A Paris-based bike designer has come up with a new form of motorcycle – with three inline wheels. The idea is to keep all the fun and manoeuvreability of a two-wheeled bike, but make it harder to crash.
"The basic layout of a bike has hardly changed since it was invented," says Julien Rondinaud. "Riding a bike remains very dangerous: there’s lots of power and only a small contact patch with the road. On a traditional bike, a loss of grip on either wheel usually produces a crash."
Rondinaud's solution uses a reversed KTM Super Duke motor and three 14 inch wheels to create a 50% bigger tyre footprint. The first two wheels are very close together for agility, with the third trailing wheel adding stability. All three wheels use independent swing arms and suspension units, and single disc brakes. But to understand how it works you have to go a bit deeper.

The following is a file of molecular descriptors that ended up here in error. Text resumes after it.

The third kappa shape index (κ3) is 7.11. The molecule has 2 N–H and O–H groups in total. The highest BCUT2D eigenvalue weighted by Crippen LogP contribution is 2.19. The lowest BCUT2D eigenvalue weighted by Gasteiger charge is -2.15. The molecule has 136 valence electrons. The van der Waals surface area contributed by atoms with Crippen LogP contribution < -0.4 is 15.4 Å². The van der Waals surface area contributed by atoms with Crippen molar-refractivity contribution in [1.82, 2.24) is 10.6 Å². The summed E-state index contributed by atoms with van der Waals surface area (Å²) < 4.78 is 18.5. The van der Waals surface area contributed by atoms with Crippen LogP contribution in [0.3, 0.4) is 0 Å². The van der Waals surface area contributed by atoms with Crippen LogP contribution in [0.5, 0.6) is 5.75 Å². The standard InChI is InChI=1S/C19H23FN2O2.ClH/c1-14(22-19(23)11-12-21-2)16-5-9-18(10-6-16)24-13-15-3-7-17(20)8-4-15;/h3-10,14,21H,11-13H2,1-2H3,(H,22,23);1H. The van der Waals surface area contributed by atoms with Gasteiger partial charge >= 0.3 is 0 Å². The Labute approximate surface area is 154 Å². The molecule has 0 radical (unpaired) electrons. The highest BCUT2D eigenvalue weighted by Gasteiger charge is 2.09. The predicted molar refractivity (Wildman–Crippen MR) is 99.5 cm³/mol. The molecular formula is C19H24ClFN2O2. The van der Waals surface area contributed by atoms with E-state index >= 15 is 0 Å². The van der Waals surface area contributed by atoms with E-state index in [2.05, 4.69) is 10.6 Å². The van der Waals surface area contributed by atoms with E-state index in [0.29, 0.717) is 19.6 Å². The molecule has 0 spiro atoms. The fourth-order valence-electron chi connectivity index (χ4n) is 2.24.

The front wheel uses mechanical hub steering like a Bimota Tesi or Yamaha GTS. The mid wheel puts down the power, but because the front-to-mid wheelbase is shorter with the engine reversed, the drive sprocket is itself driven by a belt and pulley, to get the correct drive direction back.
The rear wheel is in another steered hub, but there's no connection with the handlebars. Instead, it simply follows the lean and degree of turn dictated by the front two wheels.
"Obviously, at different speeds the rear wheel needs to steer a different amount. The castor effect of the steering angle in the rear hub means this happens naturally, with a hydraulic damper smoothing out the action," explains Rondinaud.
There’s more on this incredible machine in next week’s MCN. To see a computer-generated video of the bike working, go to www.julienrondino.com.